wolfstreet.com / by Wolf Richter / October 31, 2016
Demand is drying up in the priciest markets.
On the surface, rents, when averaged out across the US, still rose in October, though way slower than during the landlord’s golden days, with one-bedroom median asking rent up 1.5% year-over-year and two-bedroom rent up 2.5%, according to Zumper’s Rent Report.
But beneath the surface, a sea change is underway. Zumper:
Among the top ten rental markets, we saw declines in both of the most expensive markets, San Francisco and New York, a trend that continued from last month, and half of the twenty priciest saw falling rents, including cities like San Diego, and Miami, and Honolulu. The market for two bedroom apartments seems to be slowing down even faster, as prices fell in nearly 60% of rental markets.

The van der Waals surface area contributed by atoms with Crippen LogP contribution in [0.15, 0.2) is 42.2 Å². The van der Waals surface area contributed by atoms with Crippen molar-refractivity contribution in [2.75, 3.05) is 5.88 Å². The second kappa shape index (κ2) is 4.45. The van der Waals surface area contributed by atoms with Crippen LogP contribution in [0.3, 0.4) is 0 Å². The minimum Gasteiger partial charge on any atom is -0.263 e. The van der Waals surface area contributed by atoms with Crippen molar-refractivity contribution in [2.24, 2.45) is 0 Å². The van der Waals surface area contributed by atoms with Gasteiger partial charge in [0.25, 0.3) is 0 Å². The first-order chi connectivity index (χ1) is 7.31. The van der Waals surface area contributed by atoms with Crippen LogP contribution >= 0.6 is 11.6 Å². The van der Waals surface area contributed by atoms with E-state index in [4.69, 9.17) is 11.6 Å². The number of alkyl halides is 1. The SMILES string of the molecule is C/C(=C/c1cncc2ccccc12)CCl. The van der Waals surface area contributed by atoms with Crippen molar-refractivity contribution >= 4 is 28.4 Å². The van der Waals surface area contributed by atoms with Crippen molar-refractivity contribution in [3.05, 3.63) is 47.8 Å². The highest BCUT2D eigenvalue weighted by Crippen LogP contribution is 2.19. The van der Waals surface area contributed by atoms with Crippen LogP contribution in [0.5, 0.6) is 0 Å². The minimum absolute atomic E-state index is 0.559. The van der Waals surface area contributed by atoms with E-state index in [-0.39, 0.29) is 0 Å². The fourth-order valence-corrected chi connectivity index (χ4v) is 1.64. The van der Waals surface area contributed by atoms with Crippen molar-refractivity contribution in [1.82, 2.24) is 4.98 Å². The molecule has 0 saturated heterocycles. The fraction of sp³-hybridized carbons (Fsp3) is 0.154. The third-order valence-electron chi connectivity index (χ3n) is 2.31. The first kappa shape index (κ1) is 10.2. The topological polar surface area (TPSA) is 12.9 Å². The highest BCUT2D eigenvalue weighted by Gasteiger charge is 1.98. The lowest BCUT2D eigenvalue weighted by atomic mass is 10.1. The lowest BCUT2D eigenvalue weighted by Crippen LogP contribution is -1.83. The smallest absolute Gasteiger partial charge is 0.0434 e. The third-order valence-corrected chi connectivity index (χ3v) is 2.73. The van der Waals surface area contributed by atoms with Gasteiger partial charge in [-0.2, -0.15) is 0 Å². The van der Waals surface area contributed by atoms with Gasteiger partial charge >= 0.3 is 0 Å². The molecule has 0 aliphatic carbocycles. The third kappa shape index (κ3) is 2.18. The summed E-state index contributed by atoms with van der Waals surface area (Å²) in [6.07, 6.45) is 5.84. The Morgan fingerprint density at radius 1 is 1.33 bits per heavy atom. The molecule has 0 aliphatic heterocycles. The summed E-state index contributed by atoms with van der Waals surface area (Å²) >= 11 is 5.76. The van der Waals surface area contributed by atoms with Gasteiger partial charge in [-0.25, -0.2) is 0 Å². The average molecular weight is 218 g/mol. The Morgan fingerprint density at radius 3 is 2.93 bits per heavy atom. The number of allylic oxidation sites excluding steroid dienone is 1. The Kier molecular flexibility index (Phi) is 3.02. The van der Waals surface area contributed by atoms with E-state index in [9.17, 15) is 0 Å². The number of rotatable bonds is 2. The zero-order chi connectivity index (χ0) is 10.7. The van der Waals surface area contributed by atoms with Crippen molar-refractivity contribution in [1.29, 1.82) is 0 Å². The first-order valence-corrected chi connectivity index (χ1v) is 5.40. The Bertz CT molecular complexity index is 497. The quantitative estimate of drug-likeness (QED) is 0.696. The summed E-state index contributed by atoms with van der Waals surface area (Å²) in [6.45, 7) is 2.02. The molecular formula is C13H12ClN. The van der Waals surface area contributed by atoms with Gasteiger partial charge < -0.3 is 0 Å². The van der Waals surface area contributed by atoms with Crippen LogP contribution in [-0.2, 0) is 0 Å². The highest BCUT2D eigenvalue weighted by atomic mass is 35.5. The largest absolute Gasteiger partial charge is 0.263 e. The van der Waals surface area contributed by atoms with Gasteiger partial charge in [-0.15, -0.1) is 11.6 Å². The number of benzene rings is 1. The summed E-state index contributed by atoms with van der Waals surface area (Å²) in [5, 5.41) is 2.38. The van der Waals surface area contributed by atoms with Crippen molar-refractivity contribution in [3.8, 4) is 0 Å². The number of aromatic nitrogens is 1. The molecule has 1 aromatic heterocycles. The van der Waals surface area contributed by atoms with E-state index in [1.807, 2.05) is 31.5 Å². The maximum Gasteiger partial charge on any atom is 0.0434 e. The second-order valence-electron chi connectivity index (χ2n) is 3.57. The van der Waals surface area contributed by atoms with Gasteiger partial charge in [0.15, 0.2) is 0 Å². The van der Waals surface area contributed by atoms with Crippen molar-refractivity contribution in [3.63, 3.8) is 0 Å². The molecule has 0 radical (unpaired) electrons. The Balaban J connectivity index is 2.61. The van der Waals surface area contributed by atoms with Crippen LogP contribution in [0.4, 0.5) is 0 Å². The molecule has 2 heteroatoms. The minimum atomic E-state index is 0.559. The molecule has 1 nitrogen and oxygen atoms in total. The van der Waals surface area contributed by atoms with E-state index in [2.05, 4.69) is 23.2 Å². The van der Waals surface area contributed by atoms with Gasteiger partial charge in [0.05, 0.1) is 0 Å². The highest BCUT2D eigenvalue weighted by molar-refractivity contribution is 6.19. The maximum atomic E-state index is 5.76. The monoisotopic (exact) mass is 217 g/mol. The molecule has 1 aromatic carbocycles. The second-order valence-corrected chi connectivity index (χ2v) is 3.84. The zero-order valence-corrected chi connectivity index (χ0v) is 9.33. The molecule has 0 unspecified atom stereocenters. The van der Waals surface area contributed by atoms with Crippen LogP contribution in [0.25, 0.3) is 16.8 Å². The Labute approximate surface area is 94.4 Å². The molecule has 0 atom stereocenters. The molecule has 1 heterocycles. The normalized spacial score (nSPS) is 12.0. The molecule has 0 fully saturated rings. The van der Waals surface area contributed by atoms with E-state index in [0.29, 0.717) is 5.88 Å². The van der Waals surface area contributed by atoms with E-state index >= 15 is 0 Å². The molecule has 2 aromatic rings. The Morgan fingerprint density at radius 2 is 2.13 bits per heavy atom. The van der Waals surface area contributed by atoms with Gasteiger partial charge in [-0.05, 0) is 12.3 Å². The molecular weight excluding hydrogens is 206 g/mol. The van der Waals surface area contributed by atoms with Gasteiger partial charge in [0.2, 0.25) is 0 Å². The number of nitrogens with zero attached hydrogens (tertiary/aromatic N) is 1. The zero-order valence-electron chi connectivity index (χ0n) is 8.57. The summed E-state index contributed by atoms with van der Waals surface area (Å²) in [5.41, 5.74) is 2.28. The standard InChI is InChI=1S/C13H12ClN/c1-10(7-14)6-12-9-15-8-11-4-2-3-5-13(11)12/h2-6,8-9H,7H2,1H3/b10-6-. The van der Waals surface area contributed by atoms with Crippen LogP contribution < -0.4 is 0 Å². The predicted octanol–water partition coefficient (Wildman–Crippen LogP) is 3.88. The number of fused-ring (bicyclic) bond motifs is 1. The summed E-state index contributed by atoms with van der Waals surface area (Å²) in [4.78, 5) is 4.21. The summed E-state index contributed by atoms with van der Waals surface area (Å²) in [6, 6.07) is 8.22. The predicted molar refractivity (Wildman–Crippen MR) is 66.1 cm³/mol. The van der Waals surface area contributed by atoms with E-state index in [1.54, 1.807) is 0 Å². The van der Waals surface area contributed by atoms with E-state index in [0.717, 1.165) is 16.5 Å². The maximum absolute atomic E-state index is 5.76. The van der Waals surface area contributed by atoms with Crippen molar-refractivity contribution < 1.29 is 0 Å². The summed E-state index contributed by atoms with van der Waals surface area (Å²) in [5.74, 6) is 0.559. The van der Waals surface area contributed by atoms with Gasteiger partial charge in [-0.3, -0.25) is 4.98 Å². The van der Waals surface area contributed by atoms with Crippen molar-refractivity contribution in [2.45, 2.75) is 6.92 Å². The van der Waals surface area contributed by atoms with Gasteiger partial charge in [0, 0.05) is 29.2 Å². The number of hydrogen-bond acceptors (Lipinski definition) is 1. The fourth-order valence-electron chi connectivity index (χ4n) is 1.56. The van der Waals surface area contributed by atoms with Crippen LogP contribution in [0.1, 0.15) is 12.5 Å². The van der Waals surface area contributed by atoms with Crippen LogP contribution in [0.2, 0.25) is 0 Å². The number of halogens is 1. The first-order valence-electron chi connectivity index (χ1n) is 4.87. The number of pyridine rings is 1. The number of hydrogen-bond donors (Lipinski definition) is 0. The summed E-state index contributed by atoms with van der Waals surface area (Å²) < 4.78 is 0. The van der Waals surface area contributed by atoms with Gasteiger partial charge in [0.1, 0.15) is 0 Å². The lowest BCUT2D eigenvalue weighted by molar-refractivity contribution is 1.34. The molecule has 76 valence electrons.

All heck is breaking loose in San Francisco…
But not because the economy has tanked in the most ludicrously expensive rental market in the US, which it has not. Enormous supply is flooding the market, thanks to a historic construction boom not only of apartment towers but also of condo towers, whose investor-owned units, now that selling them has become tough, are appearing on the rental market.
Nearly all of the new supply is high end, and it is pressuring the market from the top down.
The median asking rent – half are lower, half are higher – for a one-bedroom apartment fell 7.9% year-over-year to $3,380, according to Zumper, which analyzes rental data from over 1 million active rental listings in multi-family buildings (it does not include single-family houses on the rental market). For a two-bedroom, asking rent fell 6.6% year-over-year to $4,670. The fourth month in a row of year-over-year declines.